Intrapleural Catheter Daily Versus Three Times a Week Drainage
This trial is active, not recruiting.
|Conditions||advanced cancer, pleural effusion|
|Treatments||intrapleural catheter (ipc) drained, ipc placement, chest x-ray|
|Sponsor||M.D. Anderson Cancer Center|
|Start date||March 2009|
|End date||August 2017|
|Trial size||280 participants|
|Trial identifier||NCT00761618, 2007-0808, NCI-2012-01673|
The goal of this clinical research study is to learn if draining the IPC every day is better at than draining it 3 times a week.
|Endpoint classification||efficacy study|
|Intervention model||single group assignment|
Time to Pleurodesis (TTP)
time frame: 2 weeks after intrapleural catheter placement
Male or female participants at least 18 years old.
Inclusion Criteria: 1. Patients with symptomatic pleural effusion requiring placement of an IPC. 2. Signed informed consent prior to any study related procedures. 3. Subject must be age 18 years or over. Exclusion Criteria: 1. Any of the following interventions on the affected hemithorax: prior IPC, prior chest tube placement, history of chemical or mechanical pleurodesis, history of thoracotomy within 4 weeks incompletely healed surgical incision before randomization. 2. Evidence of empyema or history of empyema of the affected hemithorax 3. Non-correctable bleeding diathesis 4. Any psychological, familial, sociological or geographical condition potentially hampering compliance with the study protocol and follow-up schedule. 5. Evidence of severe or uncontrolled systemic disease or any concurrent condition which in the Principal Investigator's opinion makes it undesirable for the patient to participate in the trial or which would jeopardize compliance with the protocol. 6. Participation in any clinical trial that prevents randomization of the subject to either strategy. 7. Clinical evidence of skin infection at the potential site of IPC placement. 8. Current or prior IPC placement, or any intervention to manage recurrent malignant pleural effusion on the contralateral hemithorax (excluding thoracentesis).
|Official title||Effectiveness of Daily Versus Three Times a Week Drainage After Placement of Intrapleural Catheters for the Palliative Management of Pleural Effusions Associated With Malignancies|
|Principal investigator||Carlos A. Jimenez, MD|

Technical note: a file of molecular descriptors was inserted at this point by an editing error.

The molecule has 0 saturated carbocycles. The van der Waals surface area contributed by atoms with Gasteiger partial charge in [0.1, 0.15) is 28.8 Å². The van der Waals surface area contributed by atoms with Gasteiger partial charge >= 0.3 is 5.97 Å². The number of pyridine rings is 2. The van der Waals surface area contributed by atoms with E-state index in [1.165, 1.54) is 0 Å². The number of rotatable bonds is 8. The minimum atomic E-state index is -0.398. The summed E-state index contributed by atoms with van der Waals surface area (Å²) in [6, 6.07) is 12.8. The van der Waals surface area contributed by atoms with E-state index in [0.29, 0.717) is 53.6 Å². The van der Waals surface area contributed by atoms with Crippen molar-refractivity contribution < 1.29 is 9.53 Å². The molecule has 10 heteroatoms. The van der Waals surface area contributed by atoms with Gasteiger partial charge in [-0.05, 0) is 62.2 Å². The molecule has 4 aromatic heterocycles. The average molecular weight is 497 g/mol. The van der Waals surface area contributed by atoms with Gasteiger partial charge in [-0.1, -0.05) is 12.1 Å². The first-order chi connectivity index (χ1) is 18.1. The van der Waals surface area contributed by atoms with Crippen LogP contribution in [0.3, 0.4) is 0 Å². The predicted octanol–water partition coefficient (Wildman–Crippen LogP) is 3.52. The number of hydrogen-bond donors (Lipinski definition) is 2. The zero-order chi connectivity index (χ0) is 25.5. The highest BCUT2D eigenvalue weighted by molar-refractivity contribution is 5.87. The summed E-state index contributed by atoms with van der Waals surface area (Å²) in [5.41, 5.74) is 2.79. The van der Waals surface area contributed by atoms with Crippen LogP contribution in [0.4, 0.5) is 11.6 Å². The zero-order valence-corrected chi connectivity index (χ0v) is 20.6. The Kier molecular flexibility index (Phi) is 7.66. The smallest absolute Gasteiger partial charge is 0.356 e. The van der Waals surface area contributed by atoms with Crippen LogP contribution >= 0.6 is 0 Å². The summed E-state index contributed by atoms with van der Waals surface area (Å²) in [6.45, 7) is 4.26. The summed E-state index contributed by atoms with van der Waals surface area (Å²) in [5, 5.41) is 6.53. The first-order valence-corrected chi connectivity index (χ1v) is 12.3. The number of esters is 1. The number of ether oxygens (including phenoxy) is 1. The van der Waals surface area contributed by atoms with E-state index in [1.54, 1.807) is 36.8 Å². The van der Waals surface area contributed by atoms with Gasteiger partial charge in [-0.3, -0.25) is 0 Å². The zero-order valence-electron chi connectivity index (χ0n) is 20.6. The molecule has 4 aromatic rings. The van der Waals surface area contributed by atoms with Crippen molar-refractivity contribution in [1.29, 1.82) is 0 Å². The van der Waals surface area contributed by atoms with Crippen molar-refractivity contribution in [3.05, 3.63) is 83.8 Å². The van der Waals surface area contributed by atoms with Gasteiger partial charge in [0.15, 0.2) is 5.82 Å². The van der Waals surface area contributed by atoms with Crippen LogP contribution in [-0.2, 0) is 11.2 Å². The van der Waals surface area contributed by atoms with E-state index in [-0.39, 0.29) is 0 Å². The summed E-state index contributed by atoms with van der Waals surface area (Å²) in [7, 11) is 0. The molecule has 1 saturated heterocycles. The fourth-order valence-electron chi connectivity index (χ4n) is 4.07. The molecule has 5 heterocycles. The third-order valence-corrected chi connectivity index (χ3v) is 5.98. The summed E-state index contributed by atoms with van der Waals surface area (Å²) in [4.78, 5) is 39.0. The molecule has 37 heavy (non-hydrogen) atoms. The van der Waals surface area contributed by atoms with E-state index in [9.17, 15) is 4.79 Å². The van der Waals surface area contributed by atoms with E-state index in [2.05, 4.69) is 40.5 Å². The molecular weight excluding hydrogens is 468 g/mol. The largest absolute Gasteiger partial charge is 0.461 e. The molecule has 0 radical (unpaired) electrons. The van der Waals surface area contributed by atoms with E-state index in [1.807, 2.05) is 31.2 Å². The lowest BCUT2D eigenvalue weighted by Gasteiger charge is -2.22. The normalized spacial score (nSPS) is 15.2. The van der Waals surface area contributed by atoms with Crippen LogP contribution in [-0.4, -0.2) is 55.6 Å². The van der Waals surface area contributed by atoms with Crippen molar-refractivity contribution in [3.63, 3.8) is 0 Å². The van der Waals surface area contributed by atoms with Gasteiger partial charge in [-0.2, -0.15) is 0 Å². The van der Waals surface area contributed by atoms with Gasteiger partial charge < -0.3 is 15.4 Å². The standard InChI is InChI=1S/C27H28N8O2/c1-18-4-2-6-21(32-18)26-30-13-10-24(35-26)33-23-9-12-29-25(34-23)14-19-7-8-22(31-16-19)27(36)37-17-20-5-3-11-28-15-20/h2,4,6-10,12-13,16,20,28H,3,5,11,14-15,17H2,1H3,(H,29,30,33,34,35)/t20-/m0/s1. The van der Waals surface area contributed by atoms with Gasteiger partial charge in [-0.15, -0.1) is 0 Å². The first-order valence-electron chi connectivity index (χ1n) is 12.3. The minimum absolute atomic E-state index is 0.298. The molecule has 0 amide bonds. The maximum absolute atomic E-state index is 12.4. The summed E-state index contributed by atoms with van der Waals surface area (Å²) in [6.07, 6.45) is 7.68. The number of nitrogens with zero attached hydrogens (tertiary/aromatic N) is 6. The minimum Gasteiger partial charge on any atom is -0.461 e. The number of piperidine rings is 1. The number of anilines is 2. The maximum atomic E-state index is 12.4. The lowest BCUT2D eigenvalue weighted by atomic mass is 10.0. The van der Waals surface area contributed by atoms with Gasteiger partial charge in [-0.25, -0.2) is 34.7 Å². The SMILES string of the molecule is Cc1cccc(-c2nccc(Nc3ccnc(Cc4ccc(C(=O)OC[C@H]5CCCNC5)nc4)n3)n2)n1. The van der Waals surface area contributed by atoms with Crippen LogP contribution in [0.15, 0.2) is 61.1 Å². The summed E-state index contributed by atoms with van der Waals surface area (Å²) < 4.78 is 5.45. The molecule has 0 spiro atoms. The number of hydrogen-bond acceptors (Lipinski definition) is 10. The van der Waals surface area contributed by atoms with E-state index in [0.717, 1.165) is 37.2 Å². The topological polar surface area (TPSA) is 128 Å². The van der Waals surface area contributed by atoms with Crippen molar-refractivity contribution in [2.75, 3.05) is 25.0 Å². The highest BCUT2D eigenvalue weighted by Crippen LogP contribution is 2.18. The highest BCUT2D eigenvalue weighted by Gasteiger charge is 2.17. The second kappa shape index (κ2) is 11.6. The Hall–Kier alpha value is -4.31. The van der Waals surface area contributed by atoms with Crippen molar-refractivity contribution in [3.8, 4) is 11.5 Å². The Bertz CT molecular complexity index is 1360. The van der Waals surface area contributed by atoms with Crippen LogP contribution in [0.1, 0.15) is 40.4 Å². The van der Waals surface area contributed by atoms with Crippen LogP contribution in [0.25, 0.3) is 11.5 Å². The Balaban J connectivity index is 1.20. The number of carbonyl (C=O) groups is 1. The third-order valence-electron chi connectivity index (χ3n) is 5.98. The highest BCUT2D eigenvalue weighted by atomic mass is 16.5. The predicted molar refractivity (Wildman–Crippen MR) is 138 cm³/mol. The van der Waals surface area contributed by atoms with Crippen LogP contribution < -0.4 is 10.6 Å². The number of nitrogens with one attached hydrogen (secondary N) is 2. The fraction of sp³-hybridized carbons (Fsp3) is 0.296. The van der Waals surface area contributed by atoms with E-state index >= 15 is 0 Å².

|Description||An IPC is a silicone (rubberlike) tube that is inserted into the chest cavity to drain excess fluid that is in your chest. At MD Anderson, patients are told to drain their IPC every day. At other institutions, patients are told to drain their IPC less often. Before IPC Placement: Before you can have the IPC inserted, the following tests and procedures will be performed to help the doctor decide if you need to have an IPC inserted: - You will perform a 6 minute walk test to learn your check your breathing ability and fatigue level. To perform the walk test, you will be asked to walk as far as possible around cones on a flat indoor course that is about 40 yards long. You will walk at your own pace and can take breaks at any time if necessary. - After signing this consent, you will fill out 2 questionnaires asking questions about how you feel and any symptoms you may have. These questionnaires will take about 20-30 minutes to complete. IPC placement: You will have an IPC placed to drain the fluid in your chest cavity. You will be given a separate consent for to sign for this procedure and your doctor will give you detailed instructions regarding the procedure itself. Study Groups: A chest x-ray will be performed right after the IPC placement. You will be randomly assigned (as in the flip of a coin) to 1 of 2 groups, after your chest x-ray or the following day when you return to clinic for follow up. Group 1 will have their IPC drained every day, and Group 2 will have their IPC drained 3 times a week (Monday, Wednesday, and Friday or Tuesday, Thursday, and Saturday). You will be given detailed instructions on when and how to drain your catheter. Follow-Up Visits: Two (2) weeks after you receive the IPC, you will return to the clinic for a follow-up visit so the doctor can check your IPC for possible leaking, infection, and see how much pleural fluid has drained. After the follow-up visit at 2 weeks, you will come into the clinic every 4 weeks until your IPC is removed. During each follow-up visit the following tests and procedures will be performed to see how your condition has changed: - You will have a chest x-ray to see if the amount of pleural fluid has decreased and to see if your lung has re-expanded. - You will perform the 6 minute walk test. - You will complete the same 2 questionnaires. - The IPC will be drained. After the IPC is removed, at 3 and 6 months, you will have follow-up visits at M. D. Anderson or at your local doctor's office. At these visits you will have chest x-rays to see if the pleural fluid has come back or not. The study personnel will contact you by phone, email or mail periodically during the study and at 3 months and 6 months after the IPC has been removed to check on your status. The phone calls, email, or mail follow-up will take about 5-10 minutes to complete. You will be asked how you are doing and if you have any questions or concerns that you may want to discuss with the your doctor. You will also be asked if you have had a chest x-ray since being off study. If you have had an x-ray, you will be asked to share the results with the study doctor. This is an investigational study. Up to 280 patients will take part in this study. All will be enrolled at MD Anderson.|
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